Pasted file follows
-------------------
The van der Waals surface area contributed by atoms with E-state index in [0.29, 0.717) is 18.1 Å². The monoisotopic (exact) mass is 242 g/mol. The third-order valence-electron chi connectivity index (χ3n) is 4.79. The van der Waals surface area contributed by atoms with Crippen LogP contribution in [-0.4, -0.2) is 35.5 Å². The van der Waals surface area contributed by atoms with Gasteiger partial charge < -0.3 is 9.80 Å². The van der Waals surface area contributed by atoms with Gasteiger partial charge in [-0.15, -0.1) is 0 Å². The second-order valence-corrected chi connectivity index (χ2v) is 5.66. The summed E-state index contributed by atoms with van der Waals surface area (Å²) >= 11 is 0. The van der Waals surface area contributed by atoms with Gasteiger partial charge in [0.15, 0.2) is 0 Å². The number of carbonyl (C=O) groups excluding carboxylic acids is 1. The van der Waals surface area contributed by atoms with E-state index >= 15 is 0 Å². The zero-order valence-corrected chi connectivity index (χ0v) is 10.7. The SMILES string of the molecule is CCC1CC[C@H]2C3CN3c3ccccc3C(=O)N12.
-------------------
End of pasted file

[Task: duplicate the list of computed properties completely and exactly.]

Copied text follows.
The van der Waals surface area contributed by atoms with E-state index in [0.29, 0.717) is 18.1 Å². The monoisotopic (exact) mass is 242 g/mol. The third-order valence-electron chi connectivity index (χ3n) is 4.79. The van der Waals surface area contributed by atoms with Crippen LogP contribution in [-0.4, -0.2) is 35.5 Å². The van der Waals surface area contributed by atoms with Gasteiger partial charge < -0.3 is 9.80 Å². The van der Waals surface area contributed by atoms with Gasteiger partial charge in [-0.15, -0.1) is 0 Å². The second-order valence-corrected chi connectivity index (χ2v) is 5.66. The summed E-state index contributed by atoms with van der Waals surface area (Å²) >= 11 is 0. The van der Waals surface area contributed by atoms with Gasteiger partial charge in [0.15, 0.2) is 0 Å². The number of carbonyl (C=O) groups excluding carboxylic acids is 1. The van der Waals surface area contributed by atoms with E-state index >= 15 is 0 Å². The zero-order valence-corrected chi connectivity index (χ0v) is 10.7. The SMILES string of the molecule is CCC1CC[C@H]2C3CN3c3ccccc3C(=O)N12.